Empowering Communities, Advocating Solutions


Image of ballast discharge from an ocean ship.Where is the West Valley nuclear waste site?

The waste site is in the Town of Ashford, in Cattaraugus County, about 30 miles south of Buffalo.

Brief history of the site

The site was operated by a company called Nuclear Fuel Services (NFS) as a nuclear fuel reprocessing center from 1966 to 1972, and accepted radioactive waste for disposal until 1975. In 1976, after changes in safety and environmental regulations, NFS determined that it was too costly to comply with the regulations, and left the site to the government. During the operation of the plant, 640 metric tons of spent reactor fuel was processed, resulting in 660,000 gallons of highly radioactive liquid waste.

Dangerous contamination remains

While NFS only reprocessed nuclear fuel at the site for six years, it left a legacy of toxic contamination that we have to contend with far into the future. At least 250 acres of the 3,345-acre site are heavily contaminated with dangerous nuclear and hazardous wastes, many of which will be radioactive for tens of thousands of years, and some for millions of years. According to the state funded, independent study entitled "The Real Costs of Cleaning up Nuclear Wastes," there is no safe level of exposure to radioactive waste – every exposure increases the risk of serious adverse health impacts, including cancer, reproductive disorders, and neurological effects.

Image of a sign indicating radioactivity.

Leaving the waste buried at the site threatens public health, the environment, and our economy

The site has been plagued with problems from the start, including leakage of radioactive waste in several areas. A significant underground plume of radioactive elements is spreading through groundwater. The waste site is on a plateau, which is highly susceptible to erosion. Scientists recognize that over time erosion will lead to release of buried toxic waste. The site is in the Great Lakes watershed, and leaks of waste threaten drinking water, public health, wildlife, and billion dollar industries such as fishing and tourism. The safest and most cost-effective option in the long run is to excavate and clean up the entire site as soon as possible! Read an independent study on cleanup options and costs, entitled "The Real Costs of Cleaning up Nuclear Wastes."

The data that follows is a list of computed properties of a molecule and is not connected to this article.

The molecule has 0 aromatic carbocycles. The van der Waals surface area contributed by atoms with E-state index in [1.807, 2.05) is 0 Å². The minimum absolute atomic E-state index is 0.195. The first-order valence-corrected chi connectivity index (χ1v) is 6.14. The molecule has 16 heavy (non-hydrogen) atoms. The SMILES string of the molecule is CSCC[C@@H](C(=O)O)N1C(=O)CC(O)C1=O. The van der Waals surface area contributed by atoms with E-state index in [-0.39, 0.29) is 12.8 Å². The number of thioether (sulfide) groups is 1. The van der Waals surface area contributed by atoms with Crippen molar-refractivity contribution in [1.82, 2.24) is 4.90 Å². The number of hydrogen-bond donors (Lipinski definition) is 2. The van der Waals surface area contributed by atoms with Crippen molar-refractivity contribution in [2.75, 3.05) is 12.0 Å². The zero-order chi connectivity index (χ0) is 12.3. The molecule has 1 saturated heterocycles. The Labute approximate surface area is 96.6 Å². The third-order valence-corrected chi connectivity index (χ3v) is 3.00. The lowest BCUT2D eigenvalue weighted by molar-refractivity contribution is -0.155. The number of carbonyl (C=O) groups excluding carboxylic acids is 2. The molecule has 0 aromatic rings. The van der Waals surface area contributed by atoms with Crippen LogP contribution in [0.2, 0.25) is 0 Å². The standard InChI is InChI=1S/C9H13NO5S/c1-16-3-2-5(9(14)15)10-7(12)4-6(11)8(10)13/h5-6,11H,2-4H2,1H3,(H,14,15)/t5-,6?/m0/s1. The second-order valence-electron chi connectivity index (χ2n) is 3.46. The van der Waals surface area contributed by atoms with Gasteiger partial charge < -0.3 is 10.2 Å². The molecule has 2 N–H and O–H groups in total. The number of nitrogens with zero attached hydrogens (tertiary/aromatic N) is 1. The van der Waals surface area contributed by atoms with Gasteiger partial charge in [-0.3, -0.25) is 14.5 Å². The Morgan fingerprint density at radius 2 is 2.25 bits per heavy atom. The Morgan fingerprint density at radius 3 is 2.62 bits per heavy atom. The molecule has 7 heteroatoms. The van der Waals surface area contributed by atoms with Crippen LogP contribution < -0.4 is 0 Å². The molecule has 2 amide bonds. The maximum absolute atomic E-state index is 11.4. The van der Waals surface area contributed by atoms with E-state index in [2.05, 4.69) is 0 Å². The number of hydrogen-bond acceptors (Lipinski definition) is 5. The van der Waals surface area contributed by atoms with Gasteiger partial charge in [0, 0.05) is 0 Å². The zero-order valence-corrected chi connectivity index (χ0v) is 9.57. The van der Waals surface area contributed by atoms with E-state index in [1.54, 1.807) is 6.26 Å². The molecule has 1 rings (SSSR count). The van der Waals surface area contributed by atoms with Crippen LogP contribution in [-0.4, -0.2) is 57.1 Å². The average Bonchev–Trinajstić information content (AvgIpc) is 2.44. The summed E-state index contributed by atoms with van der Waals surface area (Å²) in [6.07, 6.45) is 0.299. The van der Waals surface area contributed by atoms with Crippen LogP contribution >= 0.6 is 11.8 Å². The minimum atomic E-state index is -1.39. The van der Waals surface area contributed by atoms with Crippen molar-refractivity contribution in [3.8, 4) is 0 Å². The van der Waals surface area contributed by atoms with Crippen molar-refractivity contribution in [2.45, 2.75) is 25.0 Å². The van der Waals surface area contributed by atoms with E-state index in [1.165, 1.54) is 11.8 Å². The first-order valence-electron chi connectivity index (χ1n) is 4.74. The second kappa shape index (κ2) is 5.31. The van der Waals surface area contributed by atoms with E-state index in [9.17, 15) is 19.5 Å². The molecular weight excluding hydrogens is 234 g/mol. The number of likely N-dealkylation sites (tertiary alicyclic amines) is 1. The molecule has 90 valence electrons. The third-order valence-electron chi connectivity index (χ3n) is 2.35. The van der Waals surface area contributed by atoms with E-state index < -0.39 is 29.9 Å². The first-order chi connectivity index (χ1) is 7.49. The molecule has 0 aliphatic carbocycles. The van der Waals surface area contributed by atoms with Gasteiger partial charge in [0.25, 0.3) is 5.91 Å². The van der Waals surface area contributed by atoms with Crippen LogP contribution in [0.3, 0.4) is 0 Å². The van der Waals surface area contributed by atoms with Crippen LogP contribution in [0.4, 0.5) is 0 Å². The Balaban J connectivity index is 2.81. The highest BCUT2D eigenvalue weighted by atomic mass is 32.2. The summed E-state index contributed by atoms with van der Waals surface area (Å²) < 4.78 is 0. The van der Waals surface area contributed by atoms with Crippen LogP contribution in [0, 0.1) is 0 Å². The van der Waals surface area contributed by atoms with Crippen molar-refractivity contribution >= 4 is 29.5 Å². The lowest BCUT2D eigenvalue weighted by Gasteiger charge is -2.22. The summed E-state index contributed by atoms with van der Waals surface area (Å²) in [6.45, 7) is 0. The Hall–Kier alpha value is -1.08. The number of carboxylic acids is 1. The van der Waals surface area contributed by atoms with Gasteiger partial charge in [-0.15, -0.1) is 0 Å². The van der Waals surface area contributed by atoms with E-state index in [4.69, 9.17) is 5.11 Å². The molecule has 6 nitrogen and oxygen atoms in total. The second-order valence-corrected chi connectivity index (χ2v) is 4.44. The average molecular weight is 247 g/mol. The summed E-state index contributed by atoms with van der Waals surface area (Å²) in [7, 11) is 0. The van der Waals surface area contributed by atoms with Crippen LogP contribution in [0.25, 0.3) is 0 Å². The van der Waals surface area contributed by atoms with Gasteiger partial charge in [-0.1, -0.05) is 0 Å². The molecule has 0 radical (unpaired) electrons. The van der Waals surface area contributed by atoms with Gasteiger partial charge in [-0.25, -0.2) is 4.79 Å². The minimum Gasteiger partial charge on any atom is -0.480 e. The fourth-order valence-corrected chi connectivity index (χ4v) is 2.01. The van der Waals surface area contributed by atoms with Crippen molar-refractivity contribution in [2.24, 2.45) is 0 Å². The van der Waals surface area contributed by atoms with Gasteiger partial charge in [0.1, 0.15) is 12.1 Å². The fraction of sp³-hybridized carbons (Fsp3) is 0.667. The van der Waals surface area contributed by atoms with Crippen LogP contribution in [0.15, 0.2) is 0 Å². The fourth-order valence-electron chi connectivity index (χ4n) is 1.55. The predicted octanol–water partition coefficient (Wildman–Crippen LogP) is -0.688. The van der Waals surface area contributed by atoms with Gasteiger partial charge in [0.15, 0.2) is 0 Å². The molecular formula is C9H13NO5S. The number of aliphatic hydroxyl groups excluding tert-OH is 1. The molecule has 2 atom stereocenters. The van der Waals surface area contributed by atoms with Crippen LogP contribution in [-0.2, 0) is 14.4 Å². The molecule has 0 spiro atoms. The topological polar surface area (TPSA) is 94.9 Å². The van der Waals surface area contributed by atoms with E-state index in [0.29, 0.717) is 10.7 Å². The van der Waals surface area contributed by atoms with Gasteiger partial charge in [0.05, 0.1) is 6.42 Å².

Image of ballast discharge from an ocean ship.

CCE’s Brian Smith speaks at press conference in front of NYSERDA office, along with “cleanup crew” calling for full cleanup of West Valley.

Proposed plan from State and Federal Agencies fails to protect Great Lakes and public health

The U.S. Department of Energy (DOE) and the New York State Energy Research and Development Authority (NYSERDA) released a draft environmental impact statement (DEIS) for cleanup of the site on December 5, 2008. The draft DEIS fails to protect public health and the environment from dangerous radioactive waste. Unfortunately, the DOE and NYSERDA recommend cleaning up only about 1% of the radioactivity now, and waiting 30 years before deciding what to do with the rest of the dangerous radioactive waste. The public comment period on the DEIS ended on September 8, 2009.

CCE and our members weighed in heavily during the public comment period in favor of the full sitewide removal cleanup option. While we await the release of the final environmental impact statement, CCE continues to advocate for a full cleanup of West Valley nuclear waste site.

Letter from members of the NYS delegation to DOE, calling for full clean up of West Valley, February 26, 2010

CCE comments on the West Valley DEIS

Sign on letter on the West Valley DEIS from CCE and coalition partners. 

Entire DEIS

updated by bsmith 3/1/10